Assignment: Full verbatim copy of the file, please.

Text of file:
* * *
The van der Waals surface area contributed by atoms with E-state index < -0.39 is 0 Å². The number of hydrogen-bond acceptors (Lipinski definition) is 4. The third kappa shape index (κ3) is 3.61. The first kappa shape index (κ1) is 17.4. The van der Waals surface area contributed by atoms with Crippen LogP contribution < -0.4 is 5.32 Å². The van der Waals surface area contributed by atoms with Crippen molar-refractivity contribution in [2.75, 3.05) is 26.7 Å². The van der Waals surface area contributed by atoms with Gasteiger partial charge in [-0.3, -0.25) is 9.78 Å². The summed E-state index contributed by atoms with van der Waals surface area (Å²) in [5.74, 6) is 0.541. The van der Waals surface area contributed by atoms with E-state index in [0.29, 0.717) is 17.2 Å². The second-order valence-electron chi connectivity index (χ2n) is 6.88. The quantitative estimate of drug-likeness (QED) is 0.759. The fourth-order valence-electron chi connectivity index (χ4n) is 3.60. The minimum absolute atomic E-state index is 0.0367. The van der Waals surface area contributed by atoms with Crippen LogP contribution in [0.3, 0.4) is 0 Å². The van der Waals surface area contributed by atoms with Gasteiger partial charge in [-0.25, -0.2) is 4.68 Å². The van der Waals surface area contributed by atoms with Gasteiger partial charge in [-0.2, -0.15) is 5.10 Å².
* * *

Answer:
The van der Waals surface area contributed by atoms with E-state index < -0.39 is 0 Å². The number of hydrogen-bond acceptors (Lipinski definition) is 4. The third kappa shape index (κ3) is 3.61. The first kappa shape index (κ1) is 17.4. The van der Waals surface area contributed by atoms with Crippen LogP contribution < -0.4 is 5.32 Å². The van der Waals surface area contributed by atoms with Crippen molar-refractivity contribution in [2.75, 3.05) is 26.7 Å². The van der Waals surface area contributed by atoms with Gasteiger partial charge in [-0.3, -0.25) is 9.78 Å². The summed E-state index contributed by atoms with van der Waals surface area (Å²) in [5.74, 6) is 0.541. The van der Waals surface area contributed by atoms with E-state index in [0.29, 0.717) is 17.2 Å². The second-order valence-electron chi connectivity index (χ2n) is 6.88. The quantitative estimate of drug-likeness (QED) is 0.759. The fourth-order valence-electron chi connectivity index (χ4n) is 3.60. The minimum absolute atomic E-state index is 0.0367. The van der Waals surface area contributed by atoms with Crippen LogP contribution in [0.3, 0.4) is 0 Å². The van der Waals surface area contributed by atoms with Gasteiger partial charge in [-0.25, -0.2) is 4.68 Å². The van der Waals surface area contributed by atoms with Gasteiger partial charge in [-0.2, -0.15) is 5.10 Å².